Delivery food fare used to be dominated by sushi, pizza and “soba” (buckwheat noodles), but more unusual items, including lamb chops and enchiladas, are also coming to doorsteps thanks to an innovation in catering.
The fineDine delivery service has been adding French, Italian, Thai, Indian, Mexican and other types of fare from popular restaurants to homes in downtown Tokyo since the launch of full-scale services last year.
The fare it delivers includes items from restaurants where people wait in long lines to score tables.
The service has been growing popularity among busy but wealthy singles as well as families that have little time to cook or dine out.
“I order out quite often when I’m busy at work,” said a 30-year-old woman at a foreign financial firm who lives in the Akasaka district. She holds a key position in the company that prevents her from getting home in time to prepare an evening meal.
The woman found a fineDine booklet in her mailbox in May and has been ordering from the service almost every week since then.
FineDine has outlets in five central districts — Akasaka, Aoyama, Ginza, Nakameguro and Shirokane.
The Akasaka outlet, for example, offers more than 600 food items from almost 30 restaurants, including Chinmabodofu, a popular Chinese eatery that has been featured several times on TV, Kimukatsu, a pork cutlet restaurant, as well as Kurayamizaka Miyashita, which offers traditional “kaiseki” dishes.
“When we talk about having food delivered, we usually decide on soba or Chinese food, but we find (that fineDine handles) many top restaurants,” the Akasaka woman said.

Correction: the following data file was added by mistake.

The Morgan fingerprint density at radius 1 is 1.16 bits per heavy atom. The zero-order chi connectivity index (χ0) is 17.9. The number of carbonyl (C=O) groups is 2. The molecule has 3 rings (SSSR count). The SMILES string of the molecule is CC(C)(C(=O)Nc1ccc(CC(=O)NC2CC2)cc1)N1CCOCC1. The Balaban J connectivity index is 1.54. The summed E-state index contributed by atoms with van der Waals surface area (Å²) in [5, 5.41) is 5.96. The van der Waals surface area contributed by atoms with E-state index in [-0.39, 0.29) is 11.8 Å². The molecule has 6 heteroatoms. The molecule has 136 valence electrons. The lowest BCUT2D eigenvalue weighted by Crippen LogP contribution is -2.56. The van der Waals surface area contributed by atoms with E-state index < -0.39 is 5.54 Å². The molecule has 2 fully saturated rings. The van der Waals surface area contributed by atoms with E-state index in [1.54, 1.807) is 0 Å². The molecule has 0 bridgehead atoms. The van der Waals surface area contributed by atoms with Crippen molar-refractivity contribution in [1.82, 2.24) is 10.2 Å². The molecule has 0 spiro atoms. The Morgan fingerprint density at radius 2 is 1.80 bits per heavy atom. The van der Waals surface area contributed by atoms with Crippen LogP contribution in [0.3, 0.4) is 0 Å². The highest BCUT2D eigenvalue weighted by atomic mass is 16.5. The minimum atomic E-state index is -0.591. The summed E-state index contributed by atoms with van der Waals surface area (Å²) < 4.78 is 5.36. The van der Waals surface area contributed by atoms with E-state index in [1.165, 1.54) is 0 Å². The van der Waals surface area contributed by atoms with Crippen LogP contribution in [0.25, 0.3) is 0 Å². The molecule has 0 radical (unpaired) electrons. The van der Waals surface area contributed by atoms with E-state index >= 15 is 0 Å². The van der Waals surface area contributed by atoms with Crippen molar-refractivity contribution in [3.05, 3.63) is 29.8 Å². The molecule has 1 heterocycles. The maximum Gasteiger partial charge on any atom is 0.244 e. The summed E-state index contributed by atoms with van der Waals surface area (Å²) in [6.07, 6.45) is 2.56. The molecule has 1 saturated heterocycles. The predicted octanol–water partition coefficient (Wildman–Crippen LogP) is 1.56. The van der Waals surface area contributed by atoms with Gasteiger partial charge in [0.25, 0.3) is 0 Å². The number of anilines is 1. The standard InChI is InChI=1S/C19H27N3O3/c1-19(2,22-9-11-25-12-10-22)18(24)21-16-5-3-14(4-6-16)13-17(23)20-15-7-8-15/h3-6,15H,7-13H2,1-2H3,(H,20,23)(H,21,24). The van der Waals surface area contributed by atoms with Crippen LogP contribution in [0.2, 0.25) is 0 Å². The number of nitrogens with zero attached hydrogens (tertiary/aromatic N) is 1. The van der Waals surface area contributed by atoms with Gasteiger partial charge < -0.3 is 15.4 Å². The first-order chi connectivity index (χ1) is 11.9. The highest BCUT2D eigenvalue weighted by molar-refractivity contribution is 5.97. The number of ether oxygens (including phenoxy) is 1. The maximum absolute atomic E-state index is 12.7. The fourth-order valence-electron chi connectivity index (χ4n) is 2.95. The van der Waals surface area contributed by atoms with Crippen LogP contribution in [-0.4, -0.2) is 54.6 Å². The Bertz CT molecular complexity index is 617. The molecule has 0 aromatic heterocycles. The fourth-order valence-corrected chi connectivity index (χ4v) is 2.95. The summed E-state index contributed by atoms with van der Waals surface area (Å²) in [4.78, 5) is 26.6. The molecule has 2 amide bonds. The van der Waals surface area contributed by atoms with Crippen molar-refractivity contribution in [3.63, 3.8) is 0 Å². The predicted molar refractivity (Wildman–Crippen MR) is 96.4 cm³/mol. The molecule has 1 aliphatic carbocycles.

“I can also save on the time spent going to the restaurant or waiting for the food to come to my table.
“I’d like to order for a party at home over the weekend, too,” she said.
When customers use fineDine, they can order meals out of its booklet by phone or online. About 30,000 copies of the booklet are issued each month.
Once an order is placed, a rider goes to the restaurant to pick up the food. Delivery takes 45 to 60 minutes on average.
FineDine charges the customer for the food plus 15 percent of the meal charge as a delivery fee.
Tokyo-based Restaurant Express Co., which has its own delivery shops, launched fineDine with the intention of attracting double-income couples working downtown who can’t find time to cook.
But the company said it has also seen orders from wealthy families living in expensive condominiums and mothers who are busy raising children.
Convenience is not the only strength of fineDine. It benefits restaurants, too.
Under the system, restaurants pay commissions to fineDine for having their menus included in its booklets and for having their food delivered. This allows them to duck the costs of running their own delivery systems or employing riders.
Grill Mantenboshi, an expensive, established Western restaurant in Tokyo’s Azabujuban, said 15 percent of its revenues come from fineDine deliveries.
“Even when our tables are fully booked, we can still expect an increase in revenues if we receive delivery orders,” Manager Nobuyuki Miyake said.
Miyake added that the good thing about fineDine is that “we don’t have to bear any risk for delivery management even if we see no orders.”
Restaurant Express, which itself operates more than 300 sushi and other food delivery shops across Japan, said it is aiming to expand the fineDine service to other major cities outside Tokyo, using its delivery knowhow.
“FineDine helps us find out what sort of foods are currently popular,” Katsuya Goto, a director in the franchise chain division at Restaurant Express, said.
“We can reflect on what we learned through fineDine in our main delivery business.”
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